Difference between revisions of "PinePhone Installation Instructions"
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# Boot phone
# Boot phone
If you need step-by-step instructions for writing an image to an SD card, check [[NOOB#Step-by-Step_Instructions_to_Flashing_MicroSD_Cards]] then return to this page.
If you need step-by-step instructions for writing an image to an SD card, check [[NOOB#Step-by-Step_Instructions_to_Flashing_MicroSD_Cards]]then return to this page.
Download the .img.xz and the .img.bmap filesbmaptool copy --bmap image.bmap image.xz /dev/sdXThis takes 2.5mins to flash a 4Gb file.
This takes 2.5mins to flash a 4Gb file.
== Installation to eMMC (Optional) ==
== Installation to eMMC (Optional) ==
Revision as of 16:10, 15 May 2020
This section has generic installation instructions. Please see the PinePhone Software Releases section for specific installation instructions for each distribution.
The default PinePhone boot priority is first the SD card and then the eMMC so inserting your own SD card with your preferred release will result in the phone booting your image.
Preparation of SD card
- Download your chosen image from the options below
- Extract the compressed file
- Write the image to your SD card
- Plug SD card into phone
- Boot phone
If you need step-by-step instructions for writing an image to an SD card, check the NOOB guide, then return to this page.
Download the .img.xz and the .img.bmap files, then run
bmaptool copy --bmap image.bmap image.xz /dev/sdX. This takes 2.5mins to flash a 4Gb file.
Installation to eMMC (Optional)
Method Using Factory Installed Tools
The initial OS you get with your phone has the option to flash an image on SD card to eMMC.
- Copy (not flash) the image file to a formatted SD card.
- Insert SD card into powered-off phone.
- Turn on phone and select option to install to eMMC.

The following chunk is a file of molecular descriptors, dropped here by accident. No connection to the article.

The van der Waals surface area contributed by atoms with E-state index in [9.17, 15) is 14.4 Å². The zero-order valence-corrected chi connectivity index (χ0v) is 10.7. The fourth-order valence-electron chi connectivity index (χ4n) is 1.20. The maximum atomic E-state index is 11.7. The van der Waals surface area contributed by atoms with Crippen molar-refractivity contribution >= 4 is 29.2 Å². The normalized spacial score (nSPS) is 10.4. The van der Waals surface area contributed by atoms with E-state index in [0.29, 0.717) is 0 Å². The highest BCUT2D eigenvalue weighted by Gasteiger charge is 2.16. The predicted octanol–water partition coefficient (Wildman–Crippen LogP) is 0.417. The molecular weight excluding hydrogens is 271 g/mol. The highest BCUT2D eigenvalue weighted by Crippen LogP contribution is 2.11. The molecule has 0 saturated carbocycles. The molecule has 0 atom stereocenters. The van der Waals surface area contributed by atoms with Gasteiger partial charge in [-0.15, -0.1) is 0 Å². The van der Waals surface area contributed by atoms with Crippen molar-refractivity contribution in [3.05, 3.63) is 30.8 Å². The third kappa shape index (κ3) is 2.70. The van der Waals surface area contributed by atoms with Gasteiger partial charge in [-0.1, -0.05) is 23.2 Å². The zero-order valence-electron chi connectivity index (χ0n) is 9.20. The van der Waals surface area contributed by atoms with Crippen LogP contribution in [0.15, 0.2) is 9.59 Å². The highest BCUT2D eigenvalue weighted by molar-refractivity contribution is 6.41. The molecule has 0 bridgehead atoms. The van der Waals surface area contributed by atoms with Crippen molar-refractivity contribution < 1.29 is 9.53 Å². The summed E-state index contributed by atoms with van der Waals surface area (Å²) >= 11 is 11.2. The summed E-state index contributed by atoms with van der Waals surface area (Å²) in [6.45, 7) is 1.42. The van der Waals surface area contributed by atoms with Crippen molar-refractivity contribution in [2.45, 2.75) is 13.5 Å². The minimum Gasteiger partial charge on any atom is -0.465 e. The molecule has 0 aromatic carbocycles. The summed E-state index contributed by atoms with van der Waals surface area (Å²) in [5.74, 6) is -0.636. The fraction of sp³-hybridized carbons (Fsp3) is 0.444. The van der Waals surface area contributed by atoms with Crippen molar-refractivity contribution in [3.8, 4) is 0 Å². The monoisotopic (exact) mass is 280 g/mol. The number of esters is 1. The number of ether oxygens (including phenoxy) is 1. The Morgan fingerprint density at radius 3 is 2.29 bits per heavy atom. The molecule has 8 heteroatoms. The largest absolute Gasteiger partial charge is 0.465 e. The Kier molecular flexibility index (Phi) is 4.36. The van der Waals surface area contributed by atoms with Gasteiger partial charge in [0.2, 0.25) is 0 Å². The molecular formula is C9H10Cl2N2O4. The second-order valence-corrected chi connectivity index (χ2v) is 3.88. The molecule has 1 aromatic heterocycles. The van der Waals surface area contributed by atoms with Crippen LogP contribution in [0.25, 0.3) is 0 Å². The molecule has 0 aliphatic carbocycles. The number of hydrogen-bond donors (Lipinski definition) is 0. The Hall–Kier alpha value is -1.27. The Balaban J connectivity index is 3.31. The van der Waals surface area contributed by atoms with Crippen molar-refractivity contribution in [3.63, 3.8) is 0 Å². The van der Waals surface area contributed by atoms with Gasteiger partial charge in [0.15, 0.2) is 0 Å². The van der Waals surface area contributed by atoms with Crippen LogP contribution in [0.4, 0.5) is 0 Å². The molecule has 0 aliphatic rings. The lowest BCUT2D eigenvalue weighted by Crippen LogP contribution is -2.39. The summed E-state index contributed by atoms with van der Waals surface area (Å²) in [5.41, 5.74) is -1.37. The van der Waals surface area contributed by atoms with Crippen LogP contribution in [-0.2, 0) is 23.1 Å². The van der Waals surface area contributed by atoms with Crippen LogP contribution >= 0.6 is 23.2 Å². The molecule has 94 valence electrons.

Safe & Easy Method
- download and extract the Jumpdrive image
- flash the Jumpdrive image to a SD card
- boot from the SD card
- connect the PinePhone to your computer using USB-A -> USB-C cable.
- flash the exposed (mounted) PinePhone drive with a chosen OS image as you'd flash any SD card, and resize partitions (optional, see below)
- disconnect the PinePhone from your PC, power it down and remove the Jumpdrive SD card
- boot into your OS of choice on eMMC
The Jumpdrive image is smaller than 50MB. You can keep an SD card specifically for using Jumpdrive, and there are 64MB micro SD cards sold cheaply that will suffice.
Safe With No Extra Tools, But Slower
- Prepare a formatted SD card, flash desired OS to the SD card, and (optionally) resize the partition (see below)
- Insert SD card and boot the phone
- Open terminal and
git clone [url]your desired project OR: Open web browser and download the desired OS image file.
- Build the OS (Optional)
- Flash the resulting image file you got by downloading or by building, to eMMC, using
dd if=/dev/mmcblkX of=/dev/mmcblkY bs=1Mwhere X is the number label of the SD card, and Y is the number label of the eMMC. Use the command lsblk to check your devices: typically with the current kernel the SD card is /dev/mmcblk0 and the eMMC is /dev/mmcblk2 but as always with dd be extremely cautious to get the devices correct. Then, resize partition to fill up entire disk (see below).